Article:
In a manslaughter case, the only type of self-defense claim available is a perfect self-defense claim. An imperfect self-defense claim in effect is an admission that the defendant did in fact commit voluntary manslaughter. Insanity
If a defendant meets the legal definition for insanity at the time of the homicide, the justice system will not hold them accountable for their actions. Usually jurisdictions base the insanity defense on the defendants inability to understand the nature of their actions or distinguish between right and wrong.
The exact standards for the insanity defense vary between jurisdictions, but FindLaws Insanity Defense Section contains explanations of the different tests currently in use.Accidental Killing
By showing that the homicide occurred as the result of an accident, a voluntary manslaughter defendant could possibly achieve a reduction to an involuntary manslaughter charge.
Like the name suggests, a voluntary manslaughter has an element of intent to it. Even if occurring in the heat of passion, a person who commits a voluntary manslaughter had the full intent to kill or cause great bodily harm to the victim.
An involuntary manslaughter, on the other hand, results from negligent or reckless behavior. The perpetrator of an involuntary manslaughter might act carelessly, but they did not have the intent to kill or cause the victim great bodily harm. If the defendant can show that the victims death resulted from an accident rather than an intentional act, they may be able to reduce the charge to one of involuntary manslaughter.
For example, Adam and Bob get into an argument in a parking lot and Adam, enraged, jumps in his car and starts to peel out of the lot. Because hes so angry, Adam isnt paying attention and hits Bobs girlfriend with his car and kills her. Adam didnt intend to hit her, the prosecutors charge Adam with voluntary manslaughter. If Adam can show that his carelessness caused her death, rather than any intent to hit her, the charges should be reduced to involuntary manslaughter.Intoxication
Intoxication wont usually excuse a person from criminal behavior, unless the intoxication was involuntary (if they were drugged against their will, for instance). This is especially true for a voluntary manslaughter charge. In a murder charge, an intoxication defense might succeed in dropping the charge to one of manslaughter, but intoxication doesnt offer a very good defense to a manslaughter charge. Indeed, an intoxicated homicide is one of the situations the crime of manslaughter was developed to address.
Once a jury has convicted a defendant of voluntary manslaughter, the court will hand down the punishment that the state or federal government will impose upon the defendant.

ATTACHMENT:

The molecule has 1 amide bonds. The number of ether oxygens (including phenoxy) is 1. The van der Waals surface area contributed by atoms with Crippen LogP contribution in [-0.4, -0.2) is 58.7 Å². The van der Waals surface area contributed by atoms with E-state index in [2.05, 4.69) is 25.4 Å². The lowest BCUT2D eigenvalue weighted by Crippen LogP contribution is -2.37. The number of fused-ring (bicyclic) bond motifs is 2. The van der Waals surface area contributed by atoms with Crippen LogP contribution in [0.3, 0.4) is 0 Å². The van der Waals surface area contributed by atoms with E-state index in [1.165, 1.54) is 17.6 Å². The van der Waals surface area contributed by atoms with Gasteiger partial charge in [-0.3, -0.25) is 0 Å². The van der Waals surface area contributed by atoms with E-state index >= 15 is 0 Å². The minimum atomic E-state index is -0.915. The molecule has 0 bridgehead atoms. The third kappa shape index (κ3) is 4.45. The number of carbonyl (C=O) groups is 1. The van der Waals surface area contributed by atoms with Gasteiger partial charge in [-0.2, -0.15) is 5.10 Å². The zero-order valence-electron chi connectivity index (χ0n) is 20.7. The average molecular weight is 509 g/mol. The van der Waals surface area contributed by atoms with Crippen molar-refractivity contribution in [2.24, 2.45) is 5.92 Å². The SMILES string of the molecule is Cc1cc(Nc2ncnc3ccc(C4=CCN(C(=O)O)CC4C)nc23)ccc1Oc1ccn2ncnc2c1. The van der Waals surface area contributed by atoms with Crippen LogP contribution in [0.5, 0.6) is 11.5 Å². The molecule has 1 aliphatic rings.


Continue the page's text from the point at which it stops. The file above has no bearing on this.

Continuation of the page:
The exact punishment depends on a number of factors. The most important factor is the actual language of the law that governs the punishment for manslaughter in the jurisdiction. Statutes will generally contain a single punishment or a range of punishments that courts can choose from when setting a penalty for a conviction. But the inquiry doesnt end there.
Judges can also consider aggravating and mitigating factors when handing down sentences. Aggravating factors will usually add to a sentence, while mitigating factors generally reduce the severity of a punishment.
It's important to note, though, that the judges should only consider factors that have been tried before a jury, or else risk running afoul of the right to counsel guaranteed by the Sixth Amendment.The Statutory Language
The actual laws that prohibit voluntary manslaughter will often contain specific sentences, but it is more likely that they will list a range of potential penalties for the crime. These laws often leave the exact punishment up to the judge in the case.
In both instances, judges have some leeway to determine the specific sentence that they will give a particular defendant. This is where aggravating and mitigating factors come into play.Aggravating and Mitigating Factors
In order to settle on an exact sentence, courts will examine the circumstances surrounding the crime in order to determine the appropriate penalty. These circumstances fall into two categories: aggravating factors and mitigating factors.
Aggravating factors are those facts about the crime, the defendant or the victim that tend to make the crime more serious, and thus more deserving of a harsher sentence. Courts typically consider such aggravating factors as the brutality of the crime, the defendants criminal history and the vulnerability of the victim, among others. The more aggravating factors there are, the more likely it is that the defendant will receive a tough sentence.
Mitigating factors, on the other hand, tend to reduce sentences. Mitigating factors show that the defendant poses less risk to society than they would otherwise, so a lengthy sentence is unnecessary. Typical mitigating factors include the lack of a criminal history and the defendants acceptance of responsibility for the crime. Sentencing Procedure
The exact procedure will depend on the rules of the jurisdiction that is holding the trial, but there will generally be a hearing to allow the prosecution and defense to present aggravating and mitigating factors. After that, the judge will consider all the factors present in the case then determine the sentence and announce it in court.